Gold price extends decline as higher US rates take toll

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Gold extended its decline for the sixth session in a row on Monday, as a robust dollar and prospects of higher US interest rates continue to take the shine off the safe-haven metal.

Spot gold was down 1.0% by 12:35 p.m. EDT at $1,830.84 per ounce, after hitting its lowest since March 9. US gold futures slipped 1.0% to $1,847.20 an ounce in New York.

[Click here for an interactive chart of gold prices]

Meanwhile, the US dollar index rose 0.5%, making bullion less attractive to other currency holders.

“There is a reckoning that interest rates are going to be higher for much longer, which has been the bearish element in the precious market. Gold prices could go below $1,800 in the near-term,” said Jim Wyckoff, senior analyst at Kitco Metals, in a Reuters note.

“Trends in the currency markets tend to be stronger and longer lasting. The appreciation of the US dollar may not end anytime soon, pressuring the gold market.”

Traders are pricing in a 55% chance that the Federal Reserve will leave interest rates at the current range of 5.25%-5.50% this year, according to CME’s FedWatch tool.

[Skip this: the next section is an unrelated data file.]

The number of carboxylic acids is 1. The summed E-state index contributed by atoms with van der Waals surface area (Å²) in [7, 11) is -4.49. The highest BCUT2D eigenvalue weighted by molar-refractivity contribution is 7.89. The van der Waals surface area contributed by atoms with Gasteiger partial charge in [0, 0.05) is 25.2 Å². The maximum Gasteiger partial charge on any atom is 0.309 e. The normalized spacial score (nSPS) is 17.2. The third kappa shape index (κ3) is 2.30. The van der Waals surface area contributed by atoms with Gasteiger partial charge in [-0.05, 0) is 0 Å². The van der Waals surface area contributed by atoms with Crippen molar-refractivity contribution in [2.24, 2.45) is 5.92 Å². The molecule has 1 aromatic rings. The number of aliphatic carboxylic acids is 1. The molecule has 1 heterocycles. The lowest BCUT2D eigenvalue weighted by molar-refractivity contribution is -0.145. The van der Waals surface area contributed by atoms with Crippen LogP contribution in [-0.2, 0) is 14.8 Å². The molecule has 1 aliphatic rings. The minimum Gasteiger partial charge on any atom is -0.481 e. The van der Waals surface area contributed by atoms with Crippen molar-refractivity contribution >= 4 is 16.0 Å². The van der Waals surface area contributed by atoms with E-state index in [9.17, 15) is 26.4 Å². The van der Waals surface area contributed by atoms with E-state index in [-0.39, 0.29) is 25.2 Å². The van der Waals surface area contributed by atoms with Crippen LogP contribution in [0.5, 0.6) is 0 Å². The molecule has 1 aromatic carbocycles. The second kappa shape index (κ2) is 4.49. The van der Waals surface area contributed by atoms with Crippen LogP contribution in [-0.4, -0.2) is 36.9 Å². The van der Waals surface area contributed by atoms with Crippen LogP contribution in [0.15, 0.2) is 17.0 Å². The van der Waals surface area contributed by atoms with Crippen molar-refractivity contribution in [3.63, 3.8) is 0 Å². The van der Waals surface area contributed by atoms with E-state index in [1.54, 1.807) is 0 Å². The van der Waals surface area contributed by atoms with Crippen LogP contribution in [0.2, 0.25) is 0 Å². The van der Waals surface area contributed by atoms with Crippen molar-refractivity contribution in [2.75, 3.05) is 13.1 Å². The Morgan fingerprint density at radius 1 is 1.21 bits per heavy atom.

Federal Governor Michelle Bowman said she remains willing to support another increase in rates if incoming data shows progress on inflation is stalling or proceeding too slowly.

Since powering above the key $2,000-per-ounce level in early May, gold prices have fallen more than 11%, or $230, pressured by a sharp rise in benchmark US Treasury yields, which makes the non-yielding gold less attractive.

“The buying on dips (in gold) by central banks is now conspicuously absent,” said Tai Wong, a New York-based independent metals trader.

The market focus now shifts to Fed Chair Jerome Powell’s speech later in the day as well as on job openings data, private hiring numbers and US non-farm payrolls over the course of the week.

(With files from Reuters)